Touch Links: Touch Receptors | Touch Pathway | Pacinian Corpuscle | Meissner's Corpuscle | Merkel Cell | Sensory Modalities | Neural Crest Development | Neural System Development | Student project | Integumentary | Sensory System
Historic Embryology  
1906 Papillary ridges | 1910 Manual of Human Embryology | 1914 Integumentary | 1923 Head Subcutaneous Plexus | 1921 Text-Book of Embryology | 1924 Developmental Anatomy | 1941 Skin Sensory | Historic Disclaimer
Tinycc  
http://tiny.cc/Integument_Development


Endocrine

Developing Pituitary - Human Embryo Carnegie stage 22
Endocrine Links: Introduction | BGD Lecture | Science Lecture | Lecture Movie | pineal | hypothalamus‎ | pituitary | thyroid | parathyroid | thymus | pancreas | adrenal | endocrine gonad‎ | endocrine placenta | other tissues | Stage 22 | endocrine abnormalities | Hormones | Category:Endocrine
Historic Embryology - Endocrine  
1903 Islets of Langerhans | 1904 interstitial Cells | 1908 Pancreas Different Species | 1908 Pituitary | 1908 Pituitary histology | 1911 Rathke's pouch | 1912 Suprarenal Bodies | 1914 Suprarenal Organs | 1915 Pharynx | 1916 Thyroid | 1918 Rabbit Hypophysis | 1920 Adrenal | 1935 Mammalian Hypophysis | 1926 Human Hypophysis | 1927 Hypophyseal fossa | 1932 Pineal Gland and Cysts | 1935 Hypophysis | 1937 Pineal | 1938 Parathyroid | 1940 Adrenal | 1941 Thyroid | 1950 Thyroid Parathyroid Thymus | 1957 Adrenal

Integumentary

Integumentary Links: integumentary | Lecture | hair | tooth | nail | integumentary gland | mammary gland | vernix caseosa | melanocyte | touch | Eyelid | outer ear | Histology | integumentary abnormalities | Category:Integumentary
Hair Links  
Hair Links: Overview | Lanugo | Neonatal | Vellus | Terminal | Hair Follicle | Follicle Phases | Stem Cells | Molecular | Pattern | Puberty | Histology | Hair Colour | Arrector Pili Muscle | Hair Loss | Integumentary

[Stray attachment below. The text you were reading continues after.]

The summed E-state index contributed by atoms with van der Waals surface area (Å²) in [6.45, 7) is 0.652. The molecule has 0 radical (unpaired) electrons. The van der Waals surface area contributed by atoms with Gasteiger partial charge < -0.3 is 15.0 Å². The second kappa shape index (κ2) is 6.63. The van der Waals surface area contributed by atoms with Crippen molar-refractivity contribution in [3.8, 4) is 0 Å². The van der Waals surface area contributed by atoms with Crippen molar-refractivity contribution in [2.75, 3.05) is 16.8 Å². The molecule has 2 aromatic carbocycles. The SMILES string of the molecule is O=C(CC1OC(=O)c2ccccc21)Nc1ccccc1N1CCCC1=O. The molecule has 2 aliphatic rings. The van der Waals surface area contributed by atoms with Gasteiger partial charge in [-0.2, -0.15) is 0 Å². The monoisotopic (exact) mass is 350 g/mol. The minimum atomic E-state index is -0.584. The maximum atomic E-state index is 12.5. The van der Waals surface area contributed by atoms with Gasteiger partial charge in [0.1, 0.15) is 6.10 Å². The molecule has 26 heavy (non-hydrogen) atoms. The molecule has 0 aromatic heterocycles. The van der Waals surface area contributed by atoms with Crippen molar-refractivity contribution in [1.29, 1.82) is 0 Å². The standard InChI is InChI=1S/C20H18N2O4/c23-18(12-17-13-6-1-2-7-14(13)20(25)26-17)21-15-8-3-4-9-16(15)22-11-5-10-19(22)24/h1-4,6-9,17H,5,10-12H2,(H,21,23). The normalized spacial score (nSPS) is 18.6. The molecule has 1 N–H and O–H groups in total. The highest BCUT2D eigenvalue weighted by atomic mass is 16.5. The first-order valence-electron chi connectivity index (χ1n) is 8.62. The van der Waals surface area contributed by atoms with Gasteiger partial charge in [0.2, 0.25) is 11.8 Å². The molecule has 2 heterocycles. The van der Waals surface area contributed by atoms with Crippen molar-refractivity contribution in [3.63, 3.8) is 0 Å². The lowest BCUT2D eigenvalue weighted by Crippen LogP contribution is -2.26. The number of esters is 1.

Touch Links  
Touch Links: Touch Receptors | Touch Pathway | Pacinian Corpuscle | Meissner's Corpuscle | Merkel Cell | Sensory Modalities | Neural Crest Development | Neural System Development | Student project | Integumentary | Sensory System
Historic Embryology  
1906 Papillary ridges | 1910 Manual of Human Embryology | 1914 Integumentary | 1923 Head Subcutaneous Plexus | 1921 Text-Book of Embryology | 1924 Developmental Anatomy | 1941 Skin Sensory | Historic Disclaimer
Tinycc  
http://tiny.cc/Integument_Development

Teeth

Fetal Head (12 weeks) lateral
Deciduous teeth
Permanent teeth
  • integumentary system specialization by epitheilal/mesenchymal interactions in development and develops with a major contribution from the neural crest.
    • ectoderm of the first pharyngeal arch and neural crest, ectomesenchymal cells.


  • week 6 - odontogenesis begins, tooth bud
  • 4 morphological stages describing the early tooth development: bud, cap, bell, and terminal differentiation
  • 2 sets of teeth: 20 deciduous teeth, 32 permanent teeth
  • differential rates of growth, shed at different times over 20 year period
  • inductive influence of neural crest with overlying ectoderm
  • tooth growth occurs in ossifying jaws

odontoblasts - neural crest-derived mesenchymal cells which differentiate under the influence of the enamel epithelium. Cells secrete predentin, calcifies to form dentin.

ameloblasts - inner enamel epithelium forms pre-ameloblasts differentiate and produce enamel